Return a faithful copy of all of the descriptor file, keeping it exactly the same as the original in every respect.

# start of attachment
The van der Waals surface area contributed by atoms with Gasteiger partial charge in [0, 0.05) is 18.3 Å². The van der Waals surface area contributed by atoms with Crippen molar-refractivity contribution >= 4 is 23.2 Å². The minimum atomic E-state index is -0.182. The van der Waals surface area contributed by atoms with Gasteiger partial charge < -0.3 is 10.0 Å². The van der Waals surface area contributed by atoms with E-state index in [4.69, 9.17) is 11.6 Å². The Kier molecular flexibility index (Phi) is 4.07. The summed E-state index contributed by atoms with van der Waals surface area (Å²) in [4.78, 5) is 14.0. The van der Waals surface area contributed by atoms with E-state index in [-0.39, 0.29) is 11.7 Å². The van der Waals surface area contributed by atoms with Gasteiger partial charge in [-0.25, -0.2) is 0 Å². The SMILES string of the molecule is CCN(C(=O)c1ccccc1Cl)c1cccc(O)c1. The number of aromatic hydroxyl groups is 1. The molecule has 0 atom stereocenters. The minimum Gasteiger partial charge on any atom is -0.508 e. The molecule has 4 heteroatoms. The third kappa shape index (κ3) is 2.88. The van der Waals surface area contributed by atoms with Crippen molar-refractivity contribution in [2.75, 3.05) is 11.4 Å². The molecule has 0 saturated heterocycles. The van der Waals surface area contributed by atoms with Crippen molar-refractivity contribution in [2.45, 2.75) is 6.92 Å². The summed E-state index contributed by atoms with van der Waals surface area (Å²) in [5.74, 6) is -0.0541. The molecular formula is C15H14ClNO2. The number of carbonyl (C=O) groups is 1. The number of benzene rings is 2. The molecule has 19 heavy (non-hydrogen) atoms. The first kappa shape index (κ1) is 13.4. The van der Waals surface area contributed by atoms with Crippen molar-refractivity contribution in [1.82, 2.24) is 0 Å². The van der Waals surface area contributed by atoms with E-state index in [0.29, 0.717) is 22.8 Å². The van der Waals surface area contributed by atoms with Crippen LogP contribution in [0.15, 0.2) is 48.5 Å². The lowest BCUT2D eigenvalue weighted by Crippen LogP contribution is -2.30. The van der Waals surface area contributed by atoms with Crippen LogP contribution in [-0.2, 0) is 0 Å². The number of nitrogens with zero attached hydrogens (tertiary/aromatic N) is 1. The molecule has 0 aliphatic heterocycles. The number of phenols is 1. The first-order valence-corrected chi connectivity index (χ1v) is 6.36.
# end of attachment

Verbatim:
The van der Waals surface area contributed by atoms with Gasteiger partial charge in [0, 0.05) is 18.3 Å². The van der Waals surface area contributed by atoms with Crippen molar-refractivity contribution >= 4 is 23.2 Å². The minimum atomic E-state index is -0.182. The van der Waals surface area contributed by atoms with Gasteiger partial charge < -0.3 is 10.0 Å². The van der Waals surface area contributed by atoms with E-state index in [4.69, 9.17) is 11.6 Å². The Kier molecular flexibility index (Phi) is 4.07. The summed E-state index contributed by atoms with van der Waals surface area (Å²) in [4.78, 5) is 14.0. The van der Waals surface area contributed by atoms with E-state index in [-0.39, 0.29) is 11.7 Å². The van der Waals surface area contributed by atoms with Gasteiger partial charge in [-0.25, -0.2) is 0 Å². The SMILES string of the molecule is CCN(C(=O)c1ccccc1Cl)c1cccc(O)c1. The number of aromatic hydroxyl groups is 1. The molecule has 0 atom stereocenters. The minimum Gasteiger partial charge on any atom is -0.508 e. The molecule has 4 heteroatoms. The third kappa shape index (κ3) is 2.88. The van der Waals surface area contributed by atoms with Crippen molar-refractivity contribution in [2.75, 3.05) is 11.4 Å². The molecule has 0 saturated heterocycles. The van der Waals surface area contributed by atoms with Crippen molar-refractivity contribution in [2.45, 2.75) is 6.92 Å². The summed E-state index contributed by atoms with van der Waals surface area (Å²) in [5.74, 6) is -0.0541. The molecular formula is C15H14ClNO2. The number of carbonyl (C=O) groups is 1. The number of benzene rings is 2. The molecule has 19 heavy (non-hydrogen) atoms. The first kappa shape index (κ1) is 13.4. The van der Waals surface area contributed by atoms with Crippen molar-refractivity contribution in [1.82, 2.24) is 0 Å². The van der Waals surface area contributed by atoms with E-state index in [0.29, 0.717) is 22.8 Å². The van der Waals surface area contributed by atoms with Crippen LogP contribution in [0.15, 0.2) is 48.5 Å². The lowest BCUT2D eigenvalue weighted by Crippen LogP contribution is -2.30. The van der Waals surface area contributed by atoms with Crippen LogP contribution in [-0.2, 0) is 0 Å². The number of nitrogens with zero attached hydrogens (tertiary/aromatic N) is 1. The molecule has 0 aliphatic heterocycles. The number of phenols is 1. The first-order valence-corrected chi connectivity index (χ1v) is 6.36.